When I was a child, fathers were the ones who worked in important and responsible (and a bit mysterious) jobs – to feed the family, they were not to be disturbed when reading the paper or watching the news. Fathers drove the family car, organised hikes and represented the family in the world – whether that meant the bank, the travel agent or the neighbours. They were the ones who disciplined and who had the last word when important decisions were made. Fathers were not very present in the intimate sphere and when they were, it was in a slightly absent way…(reading the paper and watching the news or dealing with something else of mysterious importance – incomprehensible for a small child). Being a father was serious business. Fathers represented order, discipline and (sometimes daunting) authority.
Looking around my friends and colleagues, I realise that this father model is out. Totally out. What is in is the “new father”. My own partner and my daughter’s dad is a “new father”. Lucky me.
New fathers want to be fathers AND to have fun. They don’t want to be serious and distant. They don’t hesitate to change nappies, give bottles in the middle of the night, cuddle and spend hours on the floor with their kids reading kids’ books or building DUPLO farms… They take kids to the playground to give moms a bit of breathing space (and time to shave their legs). They cook and spoonfeed the baby, getting yoghurt spilled over their Hugo Boss suits. They take kids out biking, they take them to the swimming pool, they take them to school and pick them up again, they take days off (half-half with mom) when kids are sick and if it’s not their turn to babysit, they at least bring take-out sushi in the evening. They know how to put on baby pyjamas and how to brush and style their daughters’ hair. They can even sew carnaval and Halloween costumes on occasion.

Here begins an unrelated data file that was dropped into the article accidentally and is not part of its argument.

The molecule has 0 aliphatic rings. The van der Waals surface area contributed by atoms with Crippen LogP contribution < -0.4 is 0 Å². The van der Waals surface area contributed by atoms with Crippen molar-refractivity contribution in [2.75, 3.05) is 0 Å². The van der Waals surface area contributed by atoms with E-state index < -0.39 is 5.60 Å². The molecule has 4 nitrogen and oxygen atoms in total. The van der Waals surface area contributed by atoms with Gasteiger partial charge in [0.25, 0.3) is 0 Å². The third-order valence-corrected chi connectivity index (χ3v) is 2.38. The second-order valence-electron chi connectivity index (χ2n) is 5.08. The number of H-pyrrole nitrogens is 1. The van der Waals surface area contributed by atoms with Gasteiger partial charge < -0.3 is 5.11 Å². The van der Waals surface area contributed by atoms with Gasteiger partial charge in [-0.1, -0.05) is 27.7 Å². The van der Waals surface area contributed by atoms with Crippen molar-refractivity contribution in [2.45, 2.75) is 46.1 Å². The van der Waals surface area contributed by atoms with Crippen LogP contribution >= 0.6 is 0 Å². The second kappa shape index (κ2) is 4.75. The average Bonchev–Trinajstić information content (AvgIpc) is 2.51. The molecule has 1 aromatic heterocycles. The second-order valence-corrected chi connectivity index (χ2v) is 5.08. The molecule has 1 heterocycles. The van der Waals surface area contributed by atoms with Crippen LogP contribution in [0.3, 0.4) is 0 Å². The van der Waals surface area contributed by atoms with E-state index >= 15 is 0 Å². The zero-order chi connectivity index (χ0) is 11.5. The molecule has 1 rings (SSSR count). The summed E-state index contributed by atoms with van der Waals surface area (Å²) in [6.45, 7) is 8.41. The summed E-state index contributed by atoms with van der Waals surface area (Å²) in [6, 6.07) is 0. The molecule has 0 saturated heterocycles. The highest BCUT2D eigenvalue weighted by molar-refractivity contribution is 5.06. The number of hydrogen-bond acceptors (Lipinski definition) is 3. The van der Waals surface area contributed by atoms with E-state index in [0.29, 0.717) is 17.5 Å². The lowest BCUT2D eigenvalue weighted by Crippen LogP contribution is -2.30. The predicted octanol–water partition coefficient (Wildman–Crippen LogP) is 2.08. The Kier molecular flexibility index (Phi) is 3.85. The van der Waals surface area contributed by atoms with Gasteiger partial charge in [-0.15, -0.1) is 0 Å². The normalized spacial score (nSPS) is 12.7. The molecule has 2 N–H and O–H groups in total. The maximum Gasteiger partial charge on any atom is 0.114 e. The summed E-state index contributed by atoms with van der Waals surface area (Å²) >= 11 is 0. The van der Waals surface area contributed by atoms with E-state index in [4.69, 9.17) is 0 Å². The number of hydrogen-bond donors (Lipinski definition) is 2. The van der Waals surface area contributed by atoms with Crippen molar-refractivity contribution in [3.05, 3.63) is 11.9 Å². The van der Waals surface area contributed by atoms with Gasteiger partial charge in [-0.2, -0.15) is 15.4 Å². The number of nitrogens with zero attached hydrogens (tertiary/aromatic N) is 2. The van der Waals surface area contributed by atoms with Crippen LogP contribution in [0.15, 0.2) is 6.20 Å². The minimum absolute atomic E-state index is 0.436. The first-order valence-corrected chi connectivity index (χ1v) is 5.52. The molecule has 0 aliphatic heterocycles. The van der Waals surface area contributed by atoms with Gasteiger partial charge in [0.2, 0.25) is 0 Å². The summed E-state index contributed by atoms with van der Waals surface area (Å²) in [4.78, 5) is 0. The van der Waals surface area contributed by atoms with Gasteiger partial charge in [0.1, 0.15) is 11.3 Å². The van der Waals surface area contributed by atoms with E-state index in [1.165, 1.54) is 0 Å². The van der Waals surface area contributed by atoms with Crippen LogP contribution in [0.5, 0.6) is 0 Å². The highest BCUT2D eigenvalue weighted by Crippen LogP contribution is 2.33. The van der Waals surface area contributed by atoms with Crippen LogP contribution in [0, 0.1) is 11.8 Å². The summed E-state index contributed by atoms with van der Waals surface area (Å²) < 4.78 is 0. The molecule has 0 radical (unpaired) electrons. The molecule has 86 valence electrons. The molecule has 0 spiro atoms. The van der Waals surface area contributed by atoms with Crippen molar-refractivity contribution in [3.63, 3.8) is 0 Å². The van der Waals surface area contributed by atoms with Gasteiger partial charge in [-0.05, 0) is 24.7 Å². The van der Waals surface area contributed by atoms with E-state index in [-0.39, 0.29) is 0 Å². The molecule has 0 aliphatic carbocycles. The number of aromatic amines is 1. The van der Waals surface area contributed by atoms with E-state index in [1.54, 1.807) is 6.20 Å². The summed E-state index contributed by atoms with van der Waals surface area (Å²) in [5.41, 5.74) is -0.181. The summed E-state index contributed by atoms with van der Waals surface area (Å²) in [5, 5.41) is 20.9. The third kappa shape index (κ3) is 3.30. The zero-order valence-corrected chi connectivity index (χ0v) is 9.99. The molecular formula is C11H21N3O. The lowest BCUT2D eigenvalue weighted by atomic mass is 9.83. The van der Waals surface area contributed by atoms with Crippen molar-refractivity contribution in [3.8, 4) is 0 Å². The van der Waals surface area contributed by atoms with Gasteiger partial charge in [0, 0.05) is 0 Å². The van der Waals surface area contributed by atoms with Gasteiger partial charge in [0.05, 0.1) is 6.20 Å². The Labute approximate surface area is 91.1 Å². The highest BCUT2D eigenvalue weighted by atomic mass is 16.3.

Sometimes, the fact that my partner is a “new father” disturbs me. It does not fit with my experience of my own very loving, but still very busy and rather distant father. I am sometimes jealous of the attention and the affection he gets from my daughter (until recently, her generic word for parents was “daddy”). I sometimes feel that he should leave me to “mother” the child and he should be more the authoritarian, responsible man, dealing with “outside” logistics… I sometimes feel that by doing this he pushes me into the authoritarian role and I resent it. But then I find them curled on her big pillow with a book making animal noises, I wake up to him coming back to bed after having soothed her back to sleep after a nightmare or I observe her falling asleep on his shoulder in the evening and I realise how lucky she is.
She is learning that men can be both strong and gentle and that fun does not exclude respect and authority. She is learning that gender is not the determining factor in deciding who will do the dishes or drive the family on holiday. She is learning that children belong equally to the mother and the father and that sharing the daily burdens of keeping a house and raising a child is part of being a family. She is lucky, because she will not spend her life looking for someone to look up to, someone distant to admire, but she will be looking for a partner – an equal.
And I am lucky that I have a partner like him, who doesn’t assume that because I am a woman, I should deal with most of the less than glamorous baby stuff. I am lucky because he shares the night wake ups with me, even though he is tired, so I can get some sleep. I am lucky because he actually enjoys being with us for bedtime singing songs rather than going out. I am lucky because he knows what kind of father he wants to be.
What would my daughter say to conclude this thought?
“Daddy? Ah, you mean the magic shoulder that I sleep on? He’s warm, sings reasonably well and smells vaguely of cigars” says she with a big smile, before announcing loudly “caca”, patting her nappy looking meaningfully at her father and then running to the changing table in the bathroom…